How are thoracic paravertebral somatic nerve blocks administered for pain management?

Updated: Jun 19, 2018
  • Author: Anthony H Wheeler, MD; Chief Editor: Meda Raghavendra (Raghu), MD  more...
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Thoracic paravertebral somatic nerve blocks can be performed with the patient prone using C-arm fluoroscopic guidance. This technique is also described by Waldman. [19] The spinous of process of the vertebra just above the nerve to be blocked is palpated. Bonica and Waldman advocate the insertion of a 3.5-inch or 8-cm, 22-gauge, short-beveled needle through a skin wheal located approximately 4-5 cm (or 1.5 in) lateral and perpendicular to a location that originates just below the spinous process.

A skin wheal is raised using lidocaine, and then the area is prepped with an antiseptic agent. The needle is then directed anteriorly and medially at an angle of 45° to the midsagittal plane. Waldman suggests attaching a 12-cc syringe. The needle is then carefully advanced until it strikes the appropriate transverse process.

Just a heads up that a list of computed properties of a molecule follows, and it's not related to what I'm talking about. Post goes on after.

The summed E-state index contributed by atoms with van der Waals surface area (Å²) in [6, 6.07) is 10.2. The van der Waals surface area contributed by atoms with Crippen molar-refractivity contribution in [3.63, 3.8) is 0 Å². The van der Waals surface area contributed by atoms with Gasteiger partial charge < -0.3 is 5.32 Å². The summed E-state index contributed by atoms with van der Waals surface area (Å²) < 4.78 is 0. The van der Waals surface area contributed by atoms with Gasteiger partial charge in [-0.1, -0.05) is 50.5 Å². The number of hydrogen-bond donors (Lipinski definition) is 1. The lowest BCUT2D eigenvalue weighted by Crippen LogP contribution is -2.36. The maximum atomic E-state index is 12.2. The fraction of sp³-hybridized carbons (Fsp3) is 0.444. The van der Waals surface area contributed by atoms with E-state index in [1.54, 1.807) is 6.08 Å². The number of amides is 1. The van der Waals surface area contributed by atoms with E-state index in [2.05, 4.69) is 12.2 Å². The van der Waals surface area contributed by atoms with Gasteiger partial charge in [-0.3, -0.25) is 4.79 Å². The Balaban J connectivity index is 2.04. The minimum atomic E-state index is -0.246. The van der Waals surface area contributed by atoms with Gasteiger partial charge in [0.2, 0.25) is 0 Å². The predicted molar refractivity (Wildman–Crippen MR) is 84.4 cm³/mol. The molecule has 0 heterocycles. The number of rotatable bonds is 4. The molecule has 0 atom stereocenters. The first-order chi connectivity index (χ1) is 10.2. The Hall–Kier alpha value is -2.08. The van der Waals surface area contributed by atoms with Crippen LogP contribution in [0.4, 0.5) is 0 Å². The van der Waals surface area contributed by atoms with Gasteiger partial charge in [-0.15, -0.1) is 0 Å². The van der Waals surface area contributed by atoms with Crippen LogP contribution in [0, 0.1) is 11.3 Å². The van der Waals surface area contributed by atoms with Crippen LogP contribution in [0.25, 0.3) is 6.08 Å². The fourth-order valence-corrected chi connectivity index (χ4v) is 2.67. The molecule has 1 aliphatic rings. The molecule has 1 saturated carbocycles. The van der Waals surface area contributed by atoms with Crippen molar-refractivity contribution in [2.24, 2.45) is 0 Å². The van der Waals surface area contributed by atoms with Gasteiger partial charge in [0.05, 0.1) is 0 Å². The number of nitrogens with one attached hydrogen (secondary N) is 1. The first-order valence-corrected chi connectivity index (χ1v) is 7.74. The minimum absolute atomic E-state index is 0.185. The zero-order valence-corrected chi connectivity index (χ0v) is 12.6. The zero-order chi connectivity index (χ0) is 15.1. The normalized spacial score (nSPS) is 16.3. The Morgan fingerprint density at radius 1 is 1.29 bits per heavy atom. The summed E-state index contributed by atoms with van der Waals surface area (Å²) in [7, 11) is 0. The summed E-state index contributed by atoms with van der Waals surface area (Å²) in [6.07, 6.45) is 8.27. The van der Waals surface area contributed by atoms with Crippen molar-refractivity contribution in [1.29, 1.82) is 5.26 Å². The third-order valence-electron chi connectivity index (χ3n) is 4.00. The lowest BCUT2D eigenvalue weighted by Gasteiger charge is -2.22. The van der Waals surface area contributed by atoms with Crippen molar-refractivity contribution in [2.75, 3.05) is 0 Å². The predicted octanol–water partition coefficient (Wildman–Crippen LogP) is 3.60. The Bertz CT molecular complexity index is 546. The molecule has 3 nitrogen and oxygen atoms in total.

The needle should impinge on bone after being advanced approximately 1.5 inches. After bony contact is made, the needle is withdrawn into the subcutaneous tissues, redirected inferiorly, and walked off the inferior margin of the transverse process. As soon as bony contact is lost, the needle is slowly advanced approximately three quarters of an inch deeper until a paresthesia in the distribution of the thoracic paravertebral nerve to be blocked is elicited.

Furthermore, if paresthesia cannot be elicited, then electrical nerve stimulation and lateral fluoroscopy can be used for confirmation of safe and appropriate anatomic placement. If careful aspiration reveals no blood or CSF, then 5 mL of 1%, preservative-free lidocaine can be safely injected. If an inflammatory component to the pain is noted, the local anesthetic is combined with 80 mg of methylprednisolone and is injected in incremental doses.

Subsequent daily nerve blocks can be carried out in a similar manner, substituting 40 mg of methylprednisolone for the initial 80-mg dose. Because of overlapping innervation of the posterior elements from the medial branch of the posterior division from adjacent vertebrae, the paravertebral nerves above and below the nerve suspected of subserving the painful condition must be blocked. [19, 20]

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